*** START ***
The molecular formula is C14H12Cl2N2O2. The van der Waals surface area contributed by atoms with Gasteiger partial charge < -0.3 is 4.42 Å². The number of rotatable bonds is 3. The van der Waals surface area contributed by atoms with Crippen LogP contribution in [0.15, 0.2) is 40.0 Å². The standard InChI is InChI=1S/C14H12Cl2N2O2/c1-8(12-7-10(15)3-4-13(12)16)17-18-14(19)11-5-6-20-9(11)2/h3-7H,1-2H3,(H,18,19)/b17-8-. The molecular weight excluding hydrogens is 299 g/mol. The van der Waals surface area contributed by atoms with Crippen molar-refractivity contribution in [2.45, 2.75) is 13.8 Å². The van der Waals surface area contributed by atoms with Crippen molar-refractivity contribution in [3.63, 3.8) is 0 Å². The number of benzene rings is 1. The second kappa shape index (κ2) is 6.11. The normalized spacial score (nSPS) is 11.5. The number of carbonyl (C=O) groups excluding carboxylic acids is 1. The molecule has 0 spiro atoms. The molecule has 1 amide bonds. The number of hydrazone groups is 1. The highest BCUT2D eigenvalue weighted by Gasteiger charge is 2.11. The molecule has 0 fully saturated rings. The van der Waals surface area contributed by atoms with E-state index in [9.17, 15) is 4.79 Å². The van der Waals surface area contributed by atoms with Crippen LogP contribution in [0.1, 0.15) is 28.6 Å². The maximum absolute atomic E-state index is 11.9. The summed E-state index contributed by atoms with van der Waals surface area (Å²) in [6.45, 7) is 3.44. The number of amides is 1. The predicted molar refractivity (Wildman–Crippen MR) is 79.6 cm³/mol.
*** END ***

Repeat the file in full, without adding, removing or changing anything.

The molecular formula is C14H12Cl2N2O2. The van der Waals surface area contributed by atoms with Gasteiger partial charge < -0.3 is 4.42 Å². The number of rotatable bonds is 3. The van der Waals surface area contributed by atoms with Crippen LogP contribution in [0.15, 0.2) is 40.0 Å². The standard InChI is InChI=1S/C14H12Cl2N2O2/c1-8(12-7-10(15)3-4-13(12)16)17-18-14(19)11-5-6-20-9(11)2/h3-7H,1-2H3,(H,18,19)/b17-8-. The molecular weight excluding hydrogens is 299 g/mol. The van der Waals surface area contributed by atoms with Crippen molar-refractivity contribution in [2.45, 2.75) is 13.8 Å². The van der Waals surface area contributed by atoms with Crippen molar-refractivity contribution in [3.63, 3.8) is 0 Å². The number of benzene rings is 1. The second kappa shape index (κ2) is 6.11. The normalized spacial score (nSPS) is 11.5. The number of carbonyl (C=O) groups excluding carboxylic acids is 1. The molecule has 0 spiro atoms. The molecule has 1 amide bonds. The number of hydrazone groups is 1. The highest BCUT2D eigenvalue weighted by Gasteiger charge is 2.11. The molecule has 0 fully saturated rings. The van der Waals surface area contributed by atoms with E-state index in [9.17, 15) is 4.79 Å². The van der Waals surface area contributed by atoms with Crippen LogP contribution in [0.1, 0.15) is 28.6 Å². The maximum absolute atomic E-state index is 11.9. The summed E-state index contributed by atoms with van der Waals surface area (Å²) in [6.45, 7) is 3.44. The number of amides is 1. The predicted molar refractivity (Wildman–Crippen MR) is 79.6 cm³/mol.